I occasionally bet on StarCraft matches for fun, so naturally when the WESG Finals came on, I decided to check out the odds on Pinnacle to see if there were any prices worthwhile.
For those who don't know, WESG is a tournament that invites the best players from their respective regions around the world to play each other in a sort of "world cup" format. The problem is, this usually leads to some one-sided matchups.
Enter WESG 2018, Group F:
When I first saw this group, one name stood out to me: Seventy91. It seemed that all the other members of this group were fairly established in the scene, but Seventy91 was a wildcard. Indeed, after some searching around, I was able to find Seventy91's battle.net account, which revealed that he was sub-4000 MMR casual player in Diamond 2:
With all other members of the group above the 6000 MMR level, it seemed like a foregone conclusion that Seventy91 would get swept out of the group, losing to every single opponent 0-2. With that in mind, I checked out the odds a few hours before the group started and decided it would be worthwhile to bet on several of Seventy91's opponents to win against him 2-0 (in gambling terms, this is betting against a -1.5 spread).
One of the other players in this group was MacSed, a Chinese Protoss player who usually hovers around 6000-6300 MMR. You would certainly expect a player of this calibre to 2-0 a sub-4000 MMR player over 99% of the time, and that might be an understatement. The price on MacSed winning 2-0 against Seventy91 initially hovered between 1.34-1.37, meaning you could see a 34-37% return when betting on him to win without dropping a map. I put $300 on this bet, as shown:
Here is the thing. At the skill gap of 2000+ MMR and that price, most bettors would agree that this bet has very high EV. The opening line was already priced as if Seventy91 was a 5000+ MMR player, not sub-4000. Nobody in their right mind would bet on the Seventy91 +1.5 spread in this situation.
A couple hours after placing my bet, I noticed that the line for MacSed - 1.5 had moved tremendously, from 1.34 to 2.06. This type of line movement is almost unheard of in SC2. For those unaware, when prices move like this, it can only mean that a person or a group of people have bet an extremely high amount on a single side. In this case, this means that huge money was being put on Seventy91 to win at least one map against MacSed. This is not a natural betting pattern, and given the skill disparity between the two players, I am almost certain that the bets were made with match fixing in mind.
Just look at the difference between the money line price of 1.1 for MacSed compared to the -1.5 spread price of 2.06. This means that somebody out there was confident enough to bet thousands on Seventy91 to win a map, but still thought that MacSed would win the series. This is not a decision that any normal bettor would make without knowledge of a match fix. If you compare the MacSed vs Seventy91 line to the other matches, such as INnoVation vs Stephano, you will see that it is a ludicrous disparity.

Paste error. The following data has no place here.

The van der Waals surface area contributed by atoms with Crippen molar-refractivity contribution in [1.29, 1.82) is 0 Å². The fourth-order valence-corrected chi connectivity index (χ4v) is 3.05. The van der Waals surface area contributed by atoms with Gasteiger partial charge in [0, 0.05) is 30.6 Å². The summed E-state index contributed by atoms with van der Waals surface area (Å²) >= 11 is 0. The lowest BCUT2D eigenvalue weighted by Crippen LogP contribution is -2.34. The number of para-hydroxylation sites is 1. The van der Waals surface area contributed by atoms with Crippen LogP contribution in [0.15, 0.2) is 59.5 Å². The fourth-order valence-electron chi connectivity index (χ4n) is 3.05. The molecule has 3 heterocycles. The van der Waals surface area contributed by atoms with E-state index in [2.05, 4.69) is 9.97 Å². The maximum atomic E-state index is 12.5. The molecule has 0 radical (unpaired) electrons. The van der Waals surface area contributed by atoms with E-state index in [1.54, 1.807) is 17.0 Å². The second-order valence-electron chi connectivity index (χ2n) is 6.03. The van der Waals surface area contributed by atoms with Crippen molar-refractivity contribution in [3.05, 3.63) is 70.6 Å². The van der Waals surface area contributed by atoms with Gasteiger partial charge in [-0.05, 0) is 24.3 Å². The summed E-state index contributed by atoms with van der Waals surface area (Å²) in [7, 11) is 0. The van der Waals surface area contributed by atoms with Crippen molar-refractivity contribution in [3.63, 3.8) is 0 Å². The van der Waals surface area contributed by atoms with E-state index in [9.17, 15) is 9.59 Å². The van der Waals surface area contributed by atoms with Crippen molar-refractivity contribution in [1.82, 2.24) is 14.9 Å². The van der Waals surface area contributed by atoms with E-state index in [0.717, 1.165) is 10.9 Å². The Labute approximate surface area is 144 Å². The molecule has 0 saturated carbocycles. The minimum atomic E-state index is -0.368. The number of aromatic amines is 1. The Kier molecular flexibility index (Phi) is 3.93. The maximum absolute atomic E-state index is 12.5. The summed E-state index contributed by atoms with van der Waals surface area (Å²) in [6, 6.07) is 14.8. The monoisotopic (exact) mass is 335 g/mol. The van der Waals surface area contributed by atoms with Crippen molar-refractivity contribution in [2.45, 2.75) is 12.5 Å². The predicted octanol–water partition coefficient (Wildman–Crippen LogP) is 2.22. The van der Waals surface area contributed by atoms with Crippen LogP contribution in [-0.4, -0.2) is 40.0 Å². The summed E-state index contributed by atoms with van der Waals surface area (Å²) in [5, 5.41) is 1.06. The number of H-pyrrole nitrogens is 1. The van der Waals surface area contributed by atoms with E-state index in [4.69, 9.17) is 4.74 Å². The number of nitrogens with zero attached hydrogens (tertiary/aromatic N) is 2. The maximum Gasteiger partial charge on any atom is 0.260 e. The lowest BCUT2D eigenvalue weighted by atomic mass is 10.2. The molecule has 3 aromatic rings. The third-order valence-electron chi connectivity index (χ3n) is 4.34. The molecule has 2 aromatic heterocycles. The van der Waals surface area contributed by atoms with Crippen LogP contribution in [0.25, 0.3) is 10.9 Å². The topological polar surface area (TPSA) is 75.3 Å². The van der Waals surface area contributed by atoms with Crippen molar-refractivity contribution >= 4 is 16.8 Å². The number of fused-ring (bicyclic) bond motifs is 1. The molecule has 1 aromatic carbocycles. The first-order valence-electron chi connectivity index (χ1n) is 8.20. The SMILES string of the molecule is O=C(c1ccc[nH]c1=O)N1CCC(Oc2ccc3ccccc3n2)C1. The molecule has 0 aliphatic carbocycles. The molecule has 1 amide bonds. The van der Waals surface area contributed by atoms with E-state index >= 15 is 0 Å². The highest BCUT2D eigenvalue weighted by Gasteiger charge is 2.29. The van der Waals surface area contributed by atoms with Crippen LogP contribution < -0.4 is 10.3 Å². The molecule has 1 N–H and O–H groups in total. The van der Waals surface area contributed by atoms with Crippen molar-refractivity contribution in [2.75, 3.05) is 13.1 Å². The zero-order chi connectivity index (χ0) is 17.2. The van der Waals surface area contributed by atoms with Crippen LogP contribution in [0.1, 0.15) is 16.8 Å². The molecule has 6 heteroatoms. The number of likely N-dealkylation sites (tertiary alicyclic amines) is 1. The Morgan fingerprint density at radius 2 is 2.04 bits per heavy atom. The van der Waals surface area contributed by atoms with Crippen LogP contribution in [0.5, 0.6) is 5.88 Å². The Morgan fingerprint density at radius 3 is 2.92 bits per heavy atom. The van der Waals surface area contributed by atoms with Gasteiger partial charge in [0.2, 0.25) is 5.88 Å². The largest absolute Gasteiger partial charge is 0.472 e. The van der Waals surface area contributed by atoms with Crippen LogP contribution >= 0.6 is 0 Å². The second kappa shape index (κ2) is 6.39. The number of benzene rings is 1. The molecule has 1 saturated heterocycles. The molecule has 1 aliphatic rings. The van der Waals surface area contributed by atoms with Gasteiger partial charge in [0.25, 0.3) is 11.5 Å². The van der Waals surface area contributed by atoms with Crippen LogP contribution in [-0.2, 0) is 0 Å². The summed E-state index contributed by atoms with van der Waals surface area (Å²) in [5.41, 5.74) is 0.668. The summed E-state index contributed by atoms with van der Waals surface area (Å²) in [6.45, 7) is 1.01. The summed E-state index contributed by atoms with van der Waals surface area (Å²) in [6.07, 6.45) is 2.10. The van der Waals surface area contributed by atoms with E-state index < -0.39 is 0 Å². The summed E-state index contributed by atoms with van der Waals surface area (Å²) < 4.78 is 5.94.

Indeed, the match went on and, to no surprise, MacSed ended up losing a map to a player over 2000 MMR below him, in a mirror matchup no less. From my knowledge of this situation, I feel that there is no explanation other than match fixing.
It is also worth noting that the opening lines were similar on all the other matches that Seventy91 played that day, but there were ZERO signs of any bets made towards Seventy91 on those matches. The only match where Seventy91 gained any momentum in the bets was against MacSed, and that ended up being the only map won by Seventy91 in the group stage.
- MacSed (6000-6300 MMR Protoss) played a Best-of-3 match against Seventy91 (<4000 MMR Protoss) in the WESG 2018 group stage and won 2-1.
- Betting trends indicate that a huge amount of money was placed for Seventy91 to win a map against MacSed a couple hours before the match started. This heavily skewed the lines to the point where there was an implied >50% probability that Seventy91 would win a game, which is ludicrous.
- MacSed likely got offered a sum of money from a broker to lose a map against Seventy91.
- MacSed knows that Seventy is a weak opponent, so he will still be able to win the series 2-1 and still have hope to move on in the tournament.
- Chinese players have a history with match fixing (see Silky, Coffee, and others banned in 2017). I should have considered that before making any bets on this.
I hope that the replay will be released and that Blizzard/WESG takes this allegation seriously. I know that this is not the most important match, but this is how match fixing scandals start and begin to grow. Although this does not affect the outcome of the tournament, this behaviour cannot be tolerated and I hope that proper investigation takes place so that we can put a stop to this in the future.